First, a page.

Emotional connections, measurable results, NPS and VOC

Bob Davis The Quality Conversation bookAn excerpt from The Quality Conversation by Bob Davis

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Emotional connections, measurable results

In The New York Times, Stephanie Rosenbloom explained why footwear sales in October 2009 reached $1.5 billion. This was the highest October sales figure since 2006, even though the recession had hit people hard across the country.

According to her article, “A Not-So-Guilty Pleasure,” no sudden shoe shortage drove the demand. Consumers were suffering from “frugal fatigue.” They found it easy to spend money on a new pair of shoes because they wanted the emotional lift that the shoes gave them. Eileen Lewis, director of fashion strategy for Zappos.com, said consumers were buying shoes in bright colors like yellow and red. The shoes provided “something that sticks out and makes you happy.”

When you provide this kind of emotional lift through Quality Conversations, you will be more successful.

Gallup studies conducted several years ago showed the value of emotional connections with customers of a leading supermarket chain. According to The Gallup Business Journal:

When Gallup looked at customers who were extremely satisfied and emotionally connected to the store—customers Gallup calls “fully engaged”— a very different customer relationship emerged. These customers visited the store 5.4 times and spent $210 a month. Apparently, not all “extremely satisfied” customers are the same. Those with strong emotional connections visited the grocery chain 32% more often and spent 46% more money than those without emotional bonds.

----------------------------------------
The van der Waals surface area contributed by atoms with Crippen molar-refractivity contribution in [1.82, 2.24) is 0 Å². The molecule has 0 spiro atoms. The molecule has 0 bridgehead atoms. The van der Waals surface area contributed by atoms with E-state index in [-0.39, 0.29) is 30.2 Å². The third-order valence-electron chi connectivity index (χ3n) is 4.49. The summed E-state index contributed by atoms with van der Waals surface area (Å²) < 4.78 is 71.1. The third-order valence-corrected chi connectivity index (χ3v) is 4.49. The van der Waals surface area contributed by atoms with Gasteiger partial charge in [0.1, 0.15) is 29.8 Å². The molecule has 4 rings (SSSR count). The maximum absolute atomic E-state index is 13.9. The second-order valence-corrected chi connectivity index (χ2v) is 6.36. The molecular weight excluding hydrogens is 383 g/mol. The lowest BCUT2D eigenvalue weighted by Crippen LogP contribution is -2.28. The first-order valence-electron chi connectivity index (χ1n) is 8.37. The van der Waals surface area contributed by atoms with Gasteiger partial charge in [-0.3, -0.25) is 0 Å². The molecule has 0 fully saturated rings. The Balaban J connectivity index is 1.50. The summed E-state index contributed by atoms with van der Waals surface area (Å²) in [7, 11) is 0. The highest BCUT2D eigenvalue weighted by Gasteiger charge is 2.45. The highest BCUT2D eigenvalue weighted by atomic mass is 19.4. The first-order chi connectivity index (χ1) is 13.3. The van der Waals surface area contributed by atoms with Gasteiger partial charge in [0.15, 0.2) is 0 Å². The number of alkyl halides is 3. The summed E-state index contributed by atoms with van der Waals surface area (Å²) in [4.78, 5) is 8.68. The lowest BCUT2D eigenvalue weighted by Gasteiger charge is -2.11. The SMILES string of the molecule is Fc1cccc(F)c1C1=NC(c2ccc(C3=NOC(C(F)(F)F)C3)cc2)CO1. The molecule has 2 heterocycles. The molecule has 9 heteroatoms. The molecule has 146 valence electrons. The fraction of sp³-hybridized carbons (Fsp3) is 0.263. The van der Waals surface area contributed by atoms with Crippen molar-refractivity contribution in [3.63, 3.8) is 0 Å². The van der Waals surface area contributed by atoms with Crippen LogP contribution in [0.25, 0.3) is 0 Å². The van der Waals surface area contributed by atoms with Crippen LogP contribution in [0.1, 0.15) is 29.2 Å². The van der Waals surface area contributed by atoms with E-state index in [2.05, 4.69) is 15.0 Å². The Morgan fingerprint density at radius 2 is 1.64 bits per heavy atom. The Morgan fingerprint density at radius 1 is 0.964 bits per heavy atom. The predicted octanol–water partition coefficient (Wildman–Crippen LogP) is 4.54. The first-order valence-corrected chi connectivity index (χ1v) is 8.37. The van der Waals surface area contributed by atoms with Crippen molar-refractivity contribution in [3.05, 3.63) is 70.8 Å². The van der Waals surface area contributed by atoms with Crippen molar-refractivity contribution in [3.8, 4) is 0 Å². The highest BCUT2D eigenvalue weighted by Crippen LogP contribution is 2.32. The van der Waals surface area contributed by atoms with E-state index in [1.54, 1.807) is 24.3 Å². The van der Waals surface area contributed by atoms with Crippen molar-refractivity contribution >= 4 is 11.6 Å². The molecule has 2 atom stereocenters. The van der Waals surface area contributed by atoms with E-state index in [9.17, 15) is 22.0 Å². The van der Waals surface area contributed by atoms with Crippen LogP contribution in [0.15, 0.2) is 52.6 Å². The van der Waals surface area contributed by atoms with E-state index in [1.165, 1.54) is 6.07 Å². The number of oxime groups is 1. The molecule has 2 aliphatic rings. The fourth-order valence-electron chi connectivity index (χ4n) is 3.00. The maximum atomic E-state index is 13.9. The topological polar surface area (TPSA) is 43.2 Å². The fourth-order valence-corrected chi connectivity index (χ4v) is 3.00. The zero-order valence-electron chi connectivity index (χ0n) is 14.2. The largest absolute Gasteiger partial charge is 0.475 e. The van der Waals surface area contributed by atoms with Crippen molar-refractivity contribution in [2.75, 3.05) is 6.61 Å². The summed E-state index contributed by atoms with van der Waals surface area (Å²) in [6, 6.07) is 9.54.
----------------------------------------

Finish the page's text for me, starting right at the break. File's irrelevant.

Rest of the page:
The studies showed similar results in many industries. Again, according to The Gallup Business Journal:

For banks and supermarkets—as well as hotels and other businesses—the data, and the story, are the same. And that holds true regardless of whether the outcome measure is purchase frequency, volume, or share of business. Emotional connections matter. They provide companies with a meaningful and relevant customer goal—one that pays off.

In my work with customer contact centers across a wide range of industries, the same types of trends hold true when customer service representatives use The Quality Conversation. It is proven to establish emotional connections with their customers.


Are your customers fully engaged with a strong emotional connection to optimize your NPS and VOC results? Contact Bob Davis today for a free consultation.


Many of my clients survey their customers after an interaction with an employee. They use an approach that business strategist Frederick Reichheld introduced.

Reichheld said companies should measure the satisfaction of only the most loyal and enthusiastic consumers, and he called it the Net Promoter Score (NPS). On a scale of 1 to 10, the NPS survey asks how likely a customer would be to recommend the company to others. The number puts the customer into one of three categories:

  • 0-6 (Detractors)
  • 7-8 (Passives)
  • 9-10 (Promoters)

The difference between the percentage of Promoters and the percentage of Detractors is the NPS. It is an excellent gauge of customer satisfaction.

Alternatively, companies try to understand customer needs with Voice of the Customer (VOC) surveys. Abbie Griffin and John R. Hauser coined the VOC term in the Winter 1993 issue of Marketing Science. These surveys gather customers’ feedback on their experiences with a company’s products, services, and customer service.

In all cases, once a company trains its people to hold Quality Conversations, its NPS and VOC results improve significantly.

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